Lessons learned by renowned Women in Photonics
- On Wednesday, 21 april 2021
In 2015, the European Optical Society (EOS) launched the EOS Early Career Women in Photonics Award to honor a young female scientist who has made outstanding contributions to photonics. Since launching the awards, EOS has closely followed the career paths of the winners.
We will now share with you the backgrounds, motivations and individual career paths of the winners along the years, with priceless advice and guidance for those who follow in their footsteps. A clear consensus derived from the individual discussions with the women and the advice to others persuing a career in photonics is clear: "Work hard and focused, be brave and network every chance you get."
We hope the paths of these successful women will inspire you to find and follow your passion.
Dr Ir. Nathalie Vermeulen is a tenure track professor at the Faculty of Engineering of the Vrije Universiteit Brussel (VUB). She obtained her M.Sc. degree in Electrotechnical Engineering major in Photonics in 2004 and PhD degree in Engineering in 2008, both from the Vrije Universiteit Brussel (VUB). She then continued her research in the Brussels Photonics (B-PHOT) research group with a FWO PostDoc research grant. In 2013, after obtaining a Starting Grant from the European Research Council (ERC), she became professor at B-PHOT teaching laser physics. Her area of specialization is nonlinear-optical light generation and lasers. During her PhD she investigated both Raman laser sources and mid infrared solid- state lasers. Her current research activities are focused on graphene-based nonlinear optics and integrated diamond photonics.
Dr. Vermeulen has received several prestigious awards such as the Newport – Spectra-Physics Research Excellence Award in 2007, the European Photonics21 Innovation Award in 2010 and the VUB Ignace Vanderschueren prize in 2014. She was awarded a prestigious ERC Starting Grant for her project NEXCENTRIC in 2013, and she coordinated a European Future and Emerging Technologies (FET) project called GRAPHENICS between 2013 and 2017.
Photonics, and light as such, is fascinating to Nathalie, not only from a scientific perspective.
“There is an artistic touch to light. Anything visual is connected to light, and light thus is essential in all visual art forms, like painting, sculpting, filmmaking, etc.” Her advice to other women is: “Take advantage of the chances given to you. Work hard, be brave. Don’t be afraid of the competition and never give up”.
Laura Na Liu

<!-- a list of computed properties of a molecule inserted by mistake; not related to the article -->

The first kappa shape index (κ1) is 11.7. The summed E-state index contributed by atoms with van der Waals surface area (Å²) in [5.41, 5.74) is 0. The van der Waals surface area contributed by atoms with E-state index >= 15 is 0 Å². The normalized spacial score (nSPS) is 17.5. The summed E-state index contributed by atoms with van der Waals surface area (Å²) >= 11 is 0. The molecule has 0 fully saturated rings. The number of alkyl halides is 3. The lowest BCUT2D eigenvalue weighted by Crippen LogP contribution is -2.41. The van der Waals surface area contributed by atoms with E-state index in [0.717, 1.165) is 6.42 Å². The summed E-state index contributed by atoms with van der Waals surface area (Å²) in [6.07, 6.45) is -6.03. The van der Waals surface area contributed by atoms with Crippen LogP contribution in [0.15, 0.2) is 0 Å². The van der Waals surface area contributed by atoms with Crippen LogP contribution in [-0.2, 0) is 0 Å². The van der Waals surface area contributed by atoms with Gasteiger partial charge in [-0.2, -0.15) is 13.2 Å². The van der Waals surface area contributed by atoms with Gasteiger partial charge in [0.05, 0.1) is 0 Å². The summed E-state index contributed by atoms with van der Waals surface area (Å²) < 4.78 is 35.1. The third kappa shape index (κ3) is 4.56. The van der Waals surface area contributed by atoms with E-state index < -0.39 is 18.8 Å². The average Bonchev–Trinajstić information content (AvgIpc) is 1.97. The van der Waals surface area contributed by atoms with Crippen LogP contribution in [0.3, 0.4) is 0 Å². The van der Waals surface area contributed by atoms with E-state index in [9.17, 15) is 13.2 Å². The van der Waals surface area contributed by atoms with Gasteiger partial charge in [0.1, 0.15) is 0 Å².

Prof. Laura Na Liu received her Ph. D in Physics at University of Stuttgart. She then worked as a postdoctoral fellow at the University of California, Berkeley and as a Texas Instruments visiting professor at Rice University, respectively. Before she became a professor at the Kirchhoff Institute for Physics at University of Heidelberg in 2015, she had worked as an independent group leader at the Max-Planck Institute for Intelligent Systems. In 2020, she joined University of Stuttgart and became the Director of the 2. Physics Institute.
Her research interest is multi-disciplinary. She works at the interface between nanophotonics, biology, and chemistry. Her group focuses on developing sophisticated and smart optical nanosystems for answering structural biology questions as well as catalytic chemistry questions in local environments.
Dr. Liu has received several prestigious awards such as, in 2014 she was awarded with the Heinz Maier-Leibnitz Award from the German Research Foundation as well as an ERC starting grant from the European Research Council. She was also honored with the IUPAP Young Scientist Prize in Optics from the International Commission for Optics in 2016, the Rudolf-Kaiser Prize in 2018, the Kavli Foundation Early Career Award in Materials Science 2018, the Adolph Lomb Medal in 2019, the Rising Researcher Award (SPIE) in 2019, the EU-40 Materials Prize (E-MRS) in 2019, Fellow of the Max Planck School Matter to Life in 2019 and the Nano Letters Young Investigator Lectureship Award in 2019. In 2018 and 2019 she was also honored with Highly Cited Researcher by the Web of Science. In 2020, she was nominated as Max Planck Fellow and OSA fellow.
Prof. Liu encourages anyone who would like to pursue a career in photonics to familiarize themselves with some classical literature on the topic, to name few; ‘Plasmonics: Fundamentals and Applications’ by Stefan Maier and ‘Principles of Nano-optics’ by Lukas Novotny. In Prof. Liu’s experience, women were unfortunately underestimated at times. Her advice for other women in the field is “at first be sure what you want to do in your life; once the decision is made, be very focused and make your signature contributions to the field.”
Dr. Camille-Sophie Bres is an Associate professor at the Institute of Electrical Engineering within the School of Engineering of EPFL, Lausanne, Switzerland. In 2002, She obtained her B.Eng. in Electrical Engineering from McGill University in Montreal, Canada. In 2007, She obtained her PhD degree in Electrical Engineering from Princeton University, New Jersey, United States. From 2007 to 2011, she was a postdoctoral researcher at the University of California San Diego, United States, within the department of Electrical and Computer Engineering. In July 2011 she joined the Institute of Electrical Engineering at EPFL as a tenure track assistant professor and head of the Photonic Systems Laboratory and was promoted to associate professor in 2019. Her research interests are centred on leveraging and enhancing nonlinear optical processes in waveguides for ultrafast signal processing, light generation and sensing. Along her leading her research group, she is also passionate about teaching. She teaches both undergraduate and graduate students educating future engineers and scientists.